One bit of information is ‘WHEN’ did the pump seize? Was it while it was running or was it shut down and then next time you tried to start it, it would not turn?
The oil flow solenoid coil is a bit harder to check. If it goes bad you won’t see any flow in the glass dome on the side of the Vacuum Pump. One other thing to consider. If the solenoid valve sticks in the ‘open’ position, that is equally bad. What will happen is oil will flood the bottom end of the pump when it is not running. Then, the next time you try to start it, it will act like it is seized up. The motor can’t start the pump because so much oil is in the way. If this is the case, you have to repair the solenoid so no oil is flowing when shut off, then get the oil out of the bottom end by turning the pump by hand. This is a bit tough but not impossible. If the pulley can be rocked by hand, rock it back and forth until it gets easier and then can be turned 360 degrees.
Question #4: Fuse Fiasco
I have a Stokes model 412 Roughing Pump here that is ready to be picked up. We pulled it from one of our EB Welders. It had been previously repaired by another company and was only in service for about 10 months. We started having issues where the 30 amp fuses feeding the pump kept blowing. We checked the voltage, verified wiring connections were tight, rung out the contractor and overload, megged out the motor, replaced the solenoid valve coil even though it ohmed out good. Ran amp checks while running…nothing over 7.5amps even though the motor is rated for 12.5 I believe. Found no indication or explanation as to why the fuses keep blowing. Swapped out the pump with a known good unit we have here and so far so good. I suspect there is a mechanical issue with this pump that we are not seeing and were not able to catch. Hopefully, you guys can shed some light on this for us.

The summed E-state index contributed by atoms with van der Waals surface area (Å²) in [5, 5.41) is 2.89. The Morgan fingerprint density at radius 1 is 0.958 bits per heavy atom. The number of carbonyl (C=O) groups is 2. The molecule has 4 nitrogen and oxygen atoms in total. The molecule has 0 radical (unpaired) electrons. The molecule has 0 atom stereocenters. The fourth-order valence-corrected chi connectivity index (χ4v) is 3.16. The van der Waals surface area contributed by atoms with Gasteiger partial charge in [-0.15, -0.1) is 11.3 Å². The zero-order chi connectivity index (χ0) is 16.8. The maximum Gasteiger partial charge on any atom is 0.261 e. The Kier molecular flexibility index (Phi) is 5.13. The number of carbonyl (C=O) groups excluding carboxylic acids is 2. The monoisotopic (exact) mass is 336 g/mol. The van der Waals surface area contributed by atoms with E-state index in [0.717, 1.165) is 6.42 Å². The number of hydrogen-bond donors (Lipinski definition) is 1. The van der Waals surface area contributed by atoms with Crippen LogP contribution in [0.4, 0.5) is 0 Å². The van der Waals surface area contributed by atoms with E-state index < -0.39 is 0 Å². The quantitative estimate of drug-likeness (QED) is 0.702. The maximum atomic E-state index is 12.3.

It sure sounds like the problem is mechanical, not electrical. Just the fact that you swapped out the pump and now all is well, tells us it is not a starter or electric-service problem. And the tests you did on the motor and solenoid kind of eliminate that as an issue.
As pumps wear they often start to become harder to turn. This is what causes the amperage to go up until the fuses start to pop. Though not scientific, you might try one other test. With your known-good pump off, take the belt guard off and try grabbing the belts and turning the pump by hand. It is not easy, but doable. Then do the same thing with the problem child. See if that one feels any more difficult to turn.
You didn’t mention WHEN the fuses pop. If it is when you first try to start the pump, there is one other thing to check. As you probably know, these pumps have an oil flow solenoid ( that is the coil you have been checking ) These are supposed to shut off oil flow when the power is cut. If this is wired wrong, I.e. power is not being cut to the coil when power is cut to the pump, oil will continue to flow even though the pump is shut off. Oil will fill the bottom end of the pump, then next time you try to start it, it will be so hard to turn, due to oil jamming the lower end, you may start to pop fuses.
Also, if there any dirt under the seat of this solenoid, you will get the same symptoms—oil continuing to flow after the pump is shut off. I hope this helps.